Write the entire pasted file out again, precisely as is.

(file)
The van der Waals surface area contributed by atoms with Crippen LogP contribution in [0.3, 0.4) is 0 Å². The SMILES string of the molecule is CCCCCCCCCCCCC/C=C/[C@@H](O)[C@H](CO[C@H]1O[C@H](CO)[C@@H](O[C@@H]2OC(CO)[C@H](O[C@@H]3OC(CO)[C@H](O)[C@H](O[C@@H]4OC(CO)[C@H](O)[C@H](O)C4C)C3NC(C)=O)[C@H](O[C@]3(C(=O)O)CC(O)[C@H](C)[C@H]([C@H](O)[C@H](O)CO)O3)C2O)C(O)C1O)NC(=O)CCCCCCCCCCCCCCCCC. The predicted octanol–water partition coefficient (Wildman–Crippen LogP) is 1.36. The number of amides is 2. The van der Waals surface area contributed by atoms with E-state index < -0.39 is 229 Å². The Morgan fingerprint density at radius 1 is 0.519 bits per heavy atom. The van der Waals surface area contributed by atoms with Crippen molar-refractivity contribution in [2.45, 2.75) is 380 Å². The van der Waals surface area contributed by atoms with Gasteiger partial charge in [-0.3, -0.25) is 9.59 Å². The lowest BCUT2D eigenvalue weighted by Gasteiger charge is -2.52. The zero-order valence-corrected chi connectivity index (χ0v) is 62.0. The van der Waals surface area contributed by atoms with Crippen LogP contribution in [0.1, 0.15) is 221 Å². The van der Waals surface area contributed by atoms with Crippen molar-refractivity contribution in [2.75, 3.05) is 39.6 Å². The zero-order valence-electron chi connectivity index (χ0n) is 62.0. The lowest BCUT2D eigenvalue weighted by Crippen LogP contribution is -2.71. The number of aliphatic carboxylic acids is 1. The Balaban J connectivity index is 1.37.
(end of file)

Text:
The van der Waals surface area contributed by atoms with Crippen LogP contribution in [0.3, 0.4) is 0 Å². The SMILES string of the molecule is CCCCCCCCCCCCC/C=C/[C@@H](O)[C@H](CO[C@H]1O[C@H](CO)[C@@H](O[C@@H]2OC(CO)[C@H](O[C@@H]3OC(CO)[C@H](O)[C@H](O[C@@H]4OC(CO)[C@H](O)[C@H](O)C4C)C3NC(C)=O)[C@H](O[C@]3(C(=O)O)CC(O)[C@H](C)[C@H]([C@H](O)[C@H](O)CO)O3)C2O)C(O)C1O)NC(=O)CCCCCCCCCCCCCCCCC. The predicted octanol–water partition coefficient (Wildman–Crippen LogP) is 1.36. The number of amides is 2. The van der Waals surface area contributed by atoms with E-state index < -0.39 is 229 Å². The Morgan fingerprint density at radius 1 is 0.519 bits per heavy atom. The van der Waals surface area contributed by atoms with Crippen molar-refractivity contribution in [2.45, 2.75) is 380 Å². The van der Waals surface area contributed by atoms with Gasteiger partial charge in [-0.3, -0.25) is 9.59 Å². The lowest BCUT2D eigenvalue weighted by Gasteiger charge is -2.52. The zero-order valence-corrected chi connectivity index (χ0v) is 62.0. The van der Waals surface area contributed by atoms with Crippen LogP contribution in [0.1, 0.15) is 221 Å². The van der Waals surface area contributed by atoms with Crippen molar-refractivity contribution in [2.75, 3.05) is 39.6 Å². The zero-order valence-electron chi connectivity index (χ0n) is 62.0. The lowest BCUT2D eigenvalue weighted by Crippen LogP contribution is -2.71. The number of aliphatic carboxylic acids is 1. The Balaban J connectivity index is 1.37.